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Nolensville, which offers a fun afternoon of shopping and treasure hunting.
I’ve driven past the Nolensville Feed Mill several times and wanted to go in. Recently, my daughter and I decided to make an afternoon of browsing the Feed Mill and other Nolensville shops.
Nolensville is a small town in the middle of some beautiful farm land. In the last several years subdivisions have moved in and Nolensville has grown quickly. Nevertheless, driving down Nolensville Road through the old part of Nolensville feels like a step back in time.
On Nolensville Road
Antiques, a few crafts, boutique items and some “one man’s trash is another man’s treasure” items can be found in the quaint shops on Nolensville Road.
My daughter and I started at the Nolensville Feed Mill. We spent quite a while speaking with Darin Scheff, who bought The Feed Mill in 2005.
The Feed Mill is a beautiful old building, over 120 years old. Scheff points out that it is the oldest existing business in Williamson County, which is why he kept the name The Feed Mill when he bought the business.
My daughter and I both agreed that we felt like we had stepped back in time walking through the old building, particularly as we walked up the mill stairs and stared out the window at the creek running out back of the mill.
Antiques & Other Goodies
You won’t find food for your animals at The Feed Mill; you will find beautiful antiques, crafts and treasure. Scheff has converted The Feed Mill into a venue for antiques and craft items.
The biggest draw of the place lately is the great Amish goods he sells. There were the usual jars of the jellies and jams but Maddie and I were drawn especially to the unusual things. I was intrigued by the pickled eggs, particularly the pickled jalapeno eggs.
A popular item, according to Scheff, has been the roll butter. It would go great with the beautiful homemade breads. My mouth waters thinking about the homemade Amish sweet rolls that come in 3 flavors.
Fresh Foods & Sweet Treats
People in the area who are looking for great organic products will be impressed with The Feed Mill. They carry fresh, whole organic Hatcher Dairy milk (creamier than anything I’ve ever seen), as well as beautiful free range organic eggs.
I was picturing all of the beautiful country-style meals that could be prepared with products from The Feed Mill.
The Feed Mill shelves are stocked with all kinds of great looking candy. The Feed Mill is already known for its peanut, chocolate and pecan brittle. Maddie’s eyes lit up when she saw the chocolate-covered cookie dough bites.
Scheff showed me and Maddie a shelf filled with packages of homemade noodles. They all looked delicious, but the ones that we thought looked the tastiest were called pot pie noodles. “You take your ham and potatoes and layer these noodles in,” said Scheff. “It’s the ultimate in comfort food.”
Handmade Home Goods
For $35 there were stunning rolling pins. There were hand-carved cooking spoons and tools. I loved looking at all the toys. My boys would have immediately hoped they had the $5 of allowance money they needed to purchase the Amish made slingshot that I saw.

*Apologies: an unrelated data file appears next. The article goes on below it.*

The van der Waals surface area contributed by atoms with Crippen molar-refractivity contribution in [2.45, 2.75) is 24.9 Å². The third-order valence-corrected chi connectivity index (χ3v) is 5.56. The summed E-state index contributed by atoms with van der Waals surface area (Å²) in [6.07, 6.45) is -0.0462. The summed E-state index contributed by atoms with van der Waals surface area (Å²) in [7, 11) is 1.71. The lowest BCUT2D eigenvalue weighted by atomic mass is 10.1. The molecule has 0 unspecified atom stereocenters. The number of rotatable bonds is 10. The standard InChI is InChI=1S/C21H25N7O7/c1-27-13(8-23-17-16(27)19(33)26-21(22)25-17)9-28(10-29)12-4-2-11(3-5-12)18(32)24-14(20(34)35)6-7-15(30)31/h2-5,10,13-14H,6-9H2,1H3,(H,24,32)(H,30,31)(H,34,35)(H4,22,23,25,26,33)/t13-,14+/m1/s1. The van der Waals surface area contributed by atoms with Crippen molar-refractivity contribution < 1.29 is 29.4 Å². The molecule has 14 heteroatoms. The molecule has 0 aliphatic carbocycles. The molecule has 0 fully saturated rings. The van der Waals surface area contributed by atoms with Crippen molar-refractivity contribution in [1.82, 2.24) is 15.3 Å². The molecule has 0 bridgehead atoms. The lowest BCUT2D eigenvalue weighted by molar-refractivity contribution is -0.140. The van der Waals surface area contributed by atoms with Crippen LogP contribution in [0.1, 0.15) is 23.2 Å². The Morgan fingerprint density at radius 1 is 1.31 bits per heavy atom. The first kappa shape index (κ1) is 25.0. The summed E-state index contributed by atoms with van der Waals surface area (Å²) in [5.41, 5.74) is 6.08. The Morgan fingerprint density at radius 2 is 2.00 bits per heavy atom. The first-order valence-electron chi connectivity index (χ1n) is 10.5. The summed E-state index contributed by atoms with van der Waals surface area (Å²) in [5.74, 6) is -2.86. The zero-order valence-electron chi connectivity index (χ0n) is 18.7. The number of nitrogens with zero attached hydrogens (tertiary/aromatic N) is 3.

I also loved the Amish clothing. Scheff explained that it was authentic — I could see the small dresses and bonnets being used as decorations in homes. Maddie liked trying on the Amish hats and bonnets.
The day that we were in The Feed Mill, Scheff was in the process of reorganizing the store.
There were lots of really interesting antiques to buy, as well as handmade crafts. The vendors regularly change their products and booths, which means that each time you go back, you will have new treasures to see.
The Feed Mill’s Future
Scheff has big plans for The Feed Mill.
The Feed Mill includes a 4,400 square foot building next door which Scheff plans on turning into a climate-controlled space to sell organic vegetables and eggs. Currently, The Feed Mill has fresh, beautiful produce in the summer but Scheff would like to offer it all year round.
He made us laugh at his plans for a future slogan, “Nolensville Feed Mill, where we feed good folks and a few old goats.”
Locals have already been fed at the Feed Mill. In the summer, Scheff brings in Uncle Bud’s Catfish on the weekends, and folks gather for outdoor fish frys. Scheff is working to bring in Uncle Bud’s throughout the year.
Scheff’s plans are also to use the building next to the feedmill to create an environment where people can come in, scoop out their own fresh coffee beans from buckets, and shop for beautiful produce. Eventually, he plans on people being able to eat lunch there.
We plan to have a place where we will sell great meats and breads and we can slice you off a great slice of ham or roasted turkey. It won’t be the kind you get in the stores that is a paper thin and doesn’t’ taste like anything, I want it to be thick and tasty — if we serve a little extra, who cares.
— Darin Scheff
The Feed Mill is closed on Mondays, but open Tuesday through Friday from 10 a.m. to 5 p.m., Saturday from 9 a.m. to 5 p.m. and Sunday from 1 p.m. to 5 p.m.
Nolensville Feed Mill
7280 Nolensville Road
Nolensville, TN 37135
I recently moved to the area and am on a fast track to getting to know my way around. I have 4 kids, so I will be writing a lot about family-friendly activities. I also network with several other mothers and am always looking for good ideas.